Day: May 29, 2007

Summer reading

A lot of people are talking about Sara Miles’ new book, Take This Bread, an unusual and refreshing account of how one woman’s world changed after receiving communion at St. Gregory of Nyssa Episcopal Church in San Francisco. Now director of St. Gregory’s Food Pantry, Miles is being recognized and not only for sharing the moment of her conversion, but for everything she’s done since.

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Trinity Episcopal Appoints AMiA Bishop Rodgers Interim Dean

The Rt. Rev. John H. Rodgers, Jr., has been appointed interim dean at Trinity Episcopal School for Ministry. He will serve for one year beginning Aug. 1 while Trinity searches for a permanent successor for the Very Rev. Paul F.M. Zahl, who announced May 10 that he would resign effective at the end of July.

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A receding tide

Ado over theological education and certain tides afoot from the “reasserting” side of the fence lead to speculation over future generations of Anglican leadership. But where is the tide now?

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Formed by the Church

Last week, the Rev. Liz Zivanov suggested that the Church be careful about installing young priests in positions that call for experience beyond their years. The Rev. Andrew Gerns, who has been ordained for half of his 50 years, has a few thoughts on the matter.

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New Dio. of Va. bishop faces challenges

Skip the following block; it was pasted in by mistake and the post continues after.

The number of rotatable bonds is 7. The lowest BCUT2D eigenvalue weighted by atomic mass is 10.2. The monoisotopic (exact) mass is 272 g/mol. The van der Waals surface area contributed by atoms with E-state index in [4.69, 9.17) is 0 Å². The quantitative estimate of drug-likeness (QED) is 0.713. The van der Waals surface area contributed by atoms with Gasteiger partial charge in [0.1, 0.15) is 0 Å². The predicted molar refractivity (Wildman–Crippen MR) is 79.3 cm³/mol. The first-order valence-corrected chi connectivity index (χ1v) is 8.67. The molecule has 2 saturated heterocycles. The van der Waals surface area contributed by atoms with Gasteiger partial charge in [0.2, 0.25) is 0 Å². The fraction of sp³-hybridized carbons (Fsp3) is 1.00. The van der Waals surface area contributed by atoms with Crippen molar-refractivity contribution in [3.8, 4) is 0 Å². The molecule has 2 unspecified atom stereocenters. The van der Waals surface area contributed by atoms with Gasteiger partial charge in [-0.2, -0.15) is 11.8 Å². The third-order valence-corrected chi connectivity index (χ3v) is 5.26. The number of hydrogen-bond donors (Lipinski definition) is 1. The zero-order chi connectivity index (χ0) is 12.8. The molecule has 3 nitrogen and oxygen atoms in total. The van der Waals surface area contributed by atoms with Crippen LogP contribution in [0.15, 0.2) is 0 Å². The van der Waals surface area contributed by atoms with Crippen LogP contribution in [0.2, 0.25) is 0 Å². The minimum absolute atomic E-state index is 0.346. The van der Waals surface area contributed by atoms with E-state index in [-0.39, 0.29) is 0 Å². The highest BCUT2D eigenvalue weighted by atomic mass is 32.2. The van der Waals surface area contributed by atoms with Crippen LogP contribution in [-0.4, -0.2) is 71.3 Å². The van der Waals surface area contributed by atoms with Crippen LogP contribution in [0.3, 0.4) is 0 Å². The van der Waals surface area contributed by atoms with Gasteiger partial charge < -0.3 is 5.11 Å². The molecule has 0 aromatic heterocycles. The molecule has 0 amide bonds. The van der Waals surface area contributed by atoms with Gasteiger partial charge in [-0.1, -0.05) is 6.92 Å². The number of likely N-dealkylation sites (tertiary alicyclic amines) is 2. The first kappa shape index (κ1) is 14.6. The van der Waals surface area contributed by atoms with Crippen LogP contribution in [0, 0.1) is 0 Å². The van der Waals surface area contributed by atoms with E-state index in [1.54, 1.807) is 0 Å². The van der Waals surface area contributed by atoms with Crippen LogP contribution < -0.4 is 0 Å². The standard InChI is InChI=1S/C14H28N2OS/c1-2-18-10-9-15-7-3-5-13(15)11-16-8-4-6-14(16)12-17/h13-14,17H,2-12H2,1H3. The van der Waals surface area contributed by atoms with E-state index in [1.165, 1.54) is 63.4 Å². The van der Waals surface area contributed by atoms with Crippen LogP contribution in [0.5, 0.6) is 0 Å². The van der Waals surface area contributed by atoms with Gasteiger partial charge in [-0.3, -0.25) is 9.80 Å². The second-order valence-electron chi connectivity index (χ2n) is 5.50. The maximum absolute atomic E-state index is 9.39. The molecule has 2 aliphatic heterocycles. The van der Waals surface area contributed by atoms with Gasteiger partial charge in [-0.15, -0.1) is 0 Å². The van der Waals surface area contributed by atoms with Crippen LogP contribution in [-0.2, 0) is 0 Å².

Over the weekend, more than 2,000 people attended the consecration of Shannon Johnston, bishop co-adjutor of the Diocese of Virginia, at Washington National Cathedral on Saturday, May 26, 2007. Read on to find out more about the service, the people who attended it, and what’s in store for the new bishop coadjutor of the Episcopal Church’s largest diocese.

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Tale of two seminaries: Wycliffe and Trinity

Of course, what should really happen is that the bishops of the Church of England stop using colleges like this to train its priests. Places such as Wycliffe are turning Anglicanism into a cult. But it’s a symptom of how bad things are in the C of E, and how frightened its bishops have become of the financial muscle of conservative evangelicals, that they won’t find the gumption to cut Wycliffe adrift.

– Giles Fraser, The Guardian

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A Prayer Book for All

The 1549 Book of Common Prayer was as much the child of worship in the preceding centuries as it was a product of the Reformation. But there is an essential difference. Whereas the 1549 was intended to establish this new, universal relationship between every worshipper and the single, authoritative service book for the whole nation, the preceding era was different altogether.

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